Cash-strapped Tayside University Hospitals trust has agreed a package of measures to reduce its deficit by £6.3m a year to balance the books by the end of March 2002.
The trust, which has a cumulative deficit of£11.1m and a projected overspend of£8m for this year, is due to issue details of how it will find the money today.
But in a statement, the trust said proposals considered by the board would take into account efforts to modernise Tayside's hospital services. One of the proposed measures already identified is closure of the 10 bed specialist burns unit at Ninewells Hospital in Dundee. The unit is only two years old. A trust spokesperson said if it was closed patients would be transferred to the hospital's plastic surgery department.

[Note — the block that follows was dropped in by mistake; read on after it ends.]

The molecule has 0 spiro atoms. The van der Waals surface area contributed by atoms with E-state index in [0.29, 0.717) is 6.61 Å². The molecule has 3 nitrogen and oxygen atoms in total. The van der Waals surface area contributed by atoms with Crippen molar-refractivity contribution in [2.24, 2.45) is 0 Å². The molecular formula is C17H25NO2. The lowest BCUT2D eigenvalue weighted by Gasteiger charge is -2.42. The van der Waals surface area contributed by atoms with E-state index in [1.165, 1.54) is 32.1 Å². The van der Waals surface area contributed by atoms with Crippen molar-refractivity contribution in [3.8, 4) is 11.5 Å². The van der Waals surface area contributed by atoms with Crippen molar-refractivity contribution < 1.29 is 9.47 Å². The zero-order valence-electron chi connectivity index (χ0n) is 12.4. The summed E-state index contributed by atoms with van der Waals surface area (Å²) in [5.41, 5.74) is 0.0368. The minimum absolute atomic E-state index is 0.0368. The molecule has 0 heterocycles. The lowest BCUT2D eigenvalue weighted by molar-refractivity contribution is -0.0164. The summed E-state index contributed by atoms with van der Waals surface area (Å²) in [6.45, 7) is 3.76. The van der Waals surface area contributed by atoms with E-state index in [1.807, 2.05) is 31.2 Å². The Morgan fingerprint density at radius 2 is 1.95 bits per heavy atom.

Local GPs have warned that if more work is transferred to primary care to reduce pressure on the acute sector, they will require additional resources.
Unison head of health in Scotland Jim Devine said: 'We want to know how these cuts are going to be implemented without causing a reduction in the service.
'We believe that the level of overspend this year is likely to be higher than currently predicted, and with just eight months of the current financial year to go the possibility of saving£6.8m seems unlikely without extreme actions.'
Donald McNeil, development officer for the Institute of Healthcare Management in Scotland, said he believed managers could meet the 'challenging' target, although the timescale would be very tight as 'activity in the area has shot up over the last two years'.